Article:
Notre solution bricolage d'apnées du sommeil pour empêcher John de mouriaoût 21, 2019
[Also if you just want the DIY without the back story, skip ahead to the « Read More » jump.]
I’ve been hinting about it long enough, so here’s the deal:
Just over a month ago I started noticing that John stops breathing in his sleep. He tends to snore, so the sudden silences would wake me up. I’d count down a few seconds, start to panic, and nudge him into a sudden gasp for air. We agreed he should sleep on his side, and started looking into ordering a sleep study for him.
Shortly after that – just a few weeks ago – I woke up to silence again. John had been getting annoyed by my constant nudges to get him to roll over, so I did my best to wait, to count down a few seconds. Surely he’d breathe soon, right? Nothing. His chest wasn’t moving. I forcefully shoved down the rising panic and tried to say something softly, but it came out as a squeak. Still nothing. No movement. No sound. I reached out to touch John’s arm… and it was ice cold.
FULL BLOWN PANIC.
I grabbed John and let out a wail that was half his name, half sheer terror… and a millisecond later he gasped and sat up, panicking himself over why *I* was making that sound.
We were up for hours after that. After my tears dried, John swore to me he’d do whatever it took to ensure this never happened again. His doctor’s appointment was still weeks away, though – and a sleep study would be weeks or months after that – so we started searching for ways to at least keep John on his side while he slept.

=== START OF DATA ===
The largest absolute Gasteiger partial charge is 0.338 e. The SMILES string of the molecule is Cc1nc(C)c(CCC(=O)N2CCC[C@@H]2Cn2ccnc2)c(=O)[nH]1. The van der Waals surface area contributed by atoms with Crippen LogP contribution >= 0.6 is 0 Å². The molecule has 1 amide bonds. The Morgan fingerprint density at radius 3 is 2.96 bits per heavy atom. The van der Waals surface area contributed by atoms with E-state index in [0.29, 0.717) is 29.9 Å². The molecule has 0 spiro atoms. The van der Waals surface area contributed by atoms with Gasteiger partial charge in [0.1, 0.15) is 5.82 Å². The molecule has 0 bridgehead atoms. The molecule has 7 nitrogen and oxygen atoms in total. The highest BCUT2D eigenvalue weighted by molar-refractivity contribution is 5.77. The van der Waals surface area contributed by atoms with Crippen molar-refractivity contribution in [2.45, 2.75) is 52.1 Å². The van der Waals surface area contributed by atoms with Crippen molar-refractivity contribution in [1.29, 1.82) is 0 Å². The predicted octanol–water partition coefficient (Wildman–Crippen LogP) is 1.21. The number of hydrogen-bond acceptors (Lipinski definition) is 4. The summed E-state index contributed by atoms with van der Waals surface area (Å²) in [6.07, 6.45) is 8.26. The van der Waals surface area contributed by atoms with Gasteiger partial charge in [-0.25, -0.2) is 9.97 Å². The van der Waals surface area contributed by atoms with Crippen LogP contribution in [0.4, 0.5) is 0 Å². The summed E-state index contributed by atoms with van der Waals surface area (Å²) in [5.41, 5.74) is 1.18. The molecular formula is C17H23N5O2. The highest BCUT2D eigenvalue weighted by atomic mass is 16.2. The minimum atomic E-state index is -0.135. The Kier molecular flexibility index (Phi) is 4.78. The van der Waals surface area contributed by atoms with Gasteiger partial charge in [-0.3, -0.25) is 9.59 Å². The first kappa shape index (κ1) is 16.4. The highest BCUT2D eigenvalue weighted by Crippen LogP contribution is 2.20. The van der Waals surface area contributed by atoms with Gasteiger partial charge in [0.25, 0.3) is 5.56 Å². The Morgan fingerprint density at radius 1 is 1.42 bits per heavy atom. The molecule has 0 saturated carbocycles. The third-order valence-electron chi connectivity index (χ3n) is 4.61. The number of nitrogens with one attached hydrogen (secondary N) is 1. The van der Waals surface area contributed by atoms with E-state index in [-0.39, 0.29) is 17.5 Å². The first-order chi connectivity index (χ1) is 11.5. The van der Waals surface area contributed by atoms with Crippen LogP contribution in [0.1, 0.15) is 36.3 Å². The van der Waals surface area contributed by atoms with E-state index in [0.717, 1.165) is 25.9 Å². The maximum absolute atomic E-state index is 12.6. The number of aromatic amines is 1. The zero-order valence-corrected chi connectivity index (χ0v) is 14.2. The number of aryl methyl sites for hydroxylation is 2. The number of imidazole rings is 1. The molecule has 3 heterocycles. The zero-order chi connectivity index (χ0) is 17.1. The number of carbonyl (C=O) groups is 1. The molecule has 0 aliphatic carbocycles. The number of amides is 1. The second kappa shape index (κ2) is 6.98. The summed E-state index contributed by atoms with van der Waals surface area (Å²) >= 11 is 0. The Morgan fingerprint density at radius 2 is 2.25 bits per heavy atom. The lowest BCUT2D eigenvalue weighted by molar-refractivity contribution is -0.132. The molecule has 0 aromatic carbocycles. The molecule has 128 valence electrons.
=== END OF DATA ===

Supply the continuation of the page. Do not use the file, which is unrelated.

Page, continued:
Side-sleeping is critical for anyone with apnea who doesn’t have a CPAP machine to help them breath. When you’re on your side your tongue can’t fall back and choke you, and sometimes you won’t even
a machine if you sleep on your side, as in my case. (I have mild apnea, but only if I’m on my back. Since I’ve trained myself to stay on my side, I don’t need the machine.)
The problem is, John LOVES sleeping on his back, and despite his best intentions, would inevitably roll over in his sleep and start to choke again.
The common solution for this – as any cursory Google search will prove – is to sew a Tennis ball into the back of your shirt. The theory is the ball will poke you if you roll over, and wake you up just enough to get you to go back on your side.
If you’re not feeling crafty, you can even
for just over $20.
I’m sure the Tennis Ball method works for some people, but here were our issues with it:
1) We have a soft memory foam mattress, and John’s built like a linebacker – so it’s conceivable he could still roll over on the ball
2) Even if the ball did wake John up, that means he’s waking up
– which isn’t very restful. Wouldn’t it be better, we thought, to have something that physically won’t LET him roll over?
3) John wears a fresh sleep shirt each night, so we’d have to make LOTS of shirts with balls in them. Ug, SEWING.